Insurance giant American International Group Inc., which has received about $150 billion in bailout money, had 18 subsidiaries. JPMorgan Chase & Co. had 50 units and Wells Fargo & Co. had 18; both financial institutions received government bailout money.
The PDA conference in DC picked up again this morning with a panel on healthcare not warfare, which is PDA's name for its state and national campaigns for single-payer health coverage.
PDA is doing superb work, and you can join a PDA Issue Organizing Team to advance any of the following issues:
End the War, Redirect Funding
Health Care for All
* Single Payer Health Care
* Reproductive Rights
* Economic Justice
Clean, Fair, Transparent Elections
* Clean Elections
Stop Global Warming
* Global Warming
You can simply sign up for information here.
You can fund these efforts here.
Floridians: Here's How You Can Help Avoid State Budget Cuts for Critical Services | Press Release
Deep budget cuts, totaling $2.8 billion dollars (YES, that is billion with a "B"), were enacted during the special meeting of the Florida legislature.
Without thoroughly considering the consequences to their actions, some short-sighted state leaders have proposed tapping the Lawton Chiles Endowment Fund in order to balance the budget. This is an unacceptable proposition because the Chiles Endowment provides critical funding for Pre-K Education, Medicaid Nursing Expenditures, Higher Education, Criminal and
Civil Justice services, Agencies for Persons with Disabilities and many, many more services Floridians desperately need now and for years to come.
In 2008, Florida's Governor Charlie Crist was given the power to use $354 million of the funds, and given an ounce (which was already a BIG mistake), the Governor now would like to take a pound...$600 million from the Chiles Fund.
Indiana State Senator Files Gold Money Bill | Press Release
State Senator Greg Walker of District 41, (R-Columbus), has officially filed a Bill that would allow Indiana to offer its citizens a choice of Gold (and Silver) coin or the Electronic equivalent in payable and receivable transactions with the state. This bold bill will finally bring Indiana back into conformance with the Constitution for the United States of America which states "No state shall...make any Thing but gold and silver Coin a Tender in Payment of Debts..." Article 1, Section 10.
The Indiana Honest Money Act will be voluntary for citizens, but mandatory for certain, specialized businesses and will allow Indiana to fund the Treasury with enough assets insuring that no current state funds will need to be earmarked. S.B. 453 is NOT a replacement for Federal Reserve Notes, but more of a competing, Constitutional currency and an insurance policy for our current, tenuous "money" system.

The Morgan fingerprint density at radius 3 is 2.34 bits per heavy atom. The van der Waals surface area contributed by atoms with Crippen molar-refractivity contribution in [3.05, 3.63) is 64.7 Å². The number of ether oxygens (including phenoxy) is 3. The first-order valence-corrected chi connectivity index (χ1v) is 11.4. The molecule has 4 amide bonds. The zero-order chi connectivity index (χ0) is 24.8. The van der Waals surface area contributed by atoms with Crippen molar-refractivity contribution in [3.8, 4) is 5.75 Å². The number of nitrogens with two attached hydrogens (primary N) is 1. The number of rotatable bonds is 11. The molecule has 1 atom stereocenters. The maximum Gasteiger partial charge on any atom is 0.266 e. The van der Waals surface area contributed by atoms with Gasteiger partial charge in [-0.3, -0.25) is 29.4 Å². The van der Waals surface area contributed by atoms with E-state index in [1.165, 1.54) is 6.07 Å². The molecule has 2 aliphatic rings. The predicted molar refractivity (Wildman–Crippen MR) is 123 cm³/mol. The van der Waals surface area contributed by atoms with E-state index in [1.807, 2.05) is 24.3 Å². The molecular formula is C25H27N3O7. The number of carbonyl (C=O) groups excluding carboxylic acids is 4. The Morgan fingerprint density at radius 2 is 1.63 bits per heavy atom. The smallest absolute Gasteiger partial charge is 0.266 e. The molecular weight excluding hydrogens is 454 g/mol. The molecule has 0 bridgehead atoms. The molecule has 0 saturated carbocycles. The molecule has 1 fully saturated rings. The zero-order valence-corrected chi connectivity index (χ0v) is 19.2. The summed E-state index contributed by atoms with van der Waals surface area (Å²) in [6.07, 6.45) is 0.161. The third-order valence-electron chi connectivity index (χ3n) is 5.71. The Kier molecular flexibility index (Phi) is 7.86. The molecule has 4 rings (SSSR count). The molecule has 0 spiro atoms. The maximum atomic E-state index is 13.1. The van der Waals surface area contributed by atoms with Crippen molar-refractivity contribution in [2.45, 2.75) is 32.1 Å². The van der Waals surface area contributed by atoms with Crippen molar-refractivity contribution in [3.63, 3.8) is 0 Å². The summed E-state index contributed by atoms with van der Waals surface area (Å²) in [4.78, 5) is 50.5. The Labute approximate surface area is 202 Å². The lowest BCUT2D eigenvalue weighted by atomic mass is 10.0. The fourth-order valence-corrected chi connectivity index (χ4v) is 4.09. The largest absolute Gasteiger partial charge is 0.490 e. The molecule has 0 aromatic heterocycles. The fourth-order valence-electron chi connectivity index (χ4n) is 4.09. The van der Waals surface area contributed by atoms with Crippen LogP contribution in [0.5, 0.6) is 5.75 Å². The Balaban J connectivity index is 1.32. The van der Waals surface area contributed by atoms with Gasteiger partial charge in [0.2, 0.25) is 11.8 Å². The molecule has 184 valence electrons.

NATIONAL CALL-IN DAY Thursday, January 15
Call Congress to support HR 676 -- Single Payer Healthcare
United For Peace and Justice encourages you to join this nationwide Congressional call-in day. This is the second such call-in day, organized by the Leadership Conference for Guaranteed Healthcare-National Single Payer Coalition. The first call-in day on December 22 was a tremendous success, and thousands of calls were made. In fact, by 11:00 AM that morning, Senator Kennedy's office reported to have already received over 1,000 phone calls in support of HR 676 which calls for more than the Massachusetts-style healthcare reform.
Now is the time to expand this effort. Everyone is being asked to make their calls to the Washington, D.C. offices of the House of Representatives.
Even before word came on Tuesday that Citigroup might split into pieces to shore up its finances, an unpleasant message was moving through Congress and President-elect Barack Obama’s transition team: the banks need more taxpayer money.
In all likelihood, a lot more money.
Mr. Obama seems to know it; a week before his swearing-in, he is lobbying Congress to release the other half of the financial industry bailout fund. Democratic leaders in Congress seem to know it, too; they are urging their rank and file to act quickly to release the rescue money. And Ben S. Bernanke, the chairman of the Federal Reserve, certainly knows it.
By Dave Lindorff
Congress should do now what it should have done back in the fall: kill the Wall Street bailout program.
After wasting $350 billion on a program that was misrepresented from the outset, and investing hundreds of billions of dollars in failing financial institutions that it could have bought outright for less than it was investing in them (AIG was worth only a few billion dollars in total at the time that the government bailed the company out with an initial investment of $85 billion and Citicorp today is worth less than the $45 billion the government has invested in that failing firm), the Treasury Department, now acting at the direction not of the Bush administration and outgoing Treasurer Hank Paulson, but the Obama administration, is asking for the other half of the Troubled Assets Relief Fund (TARP).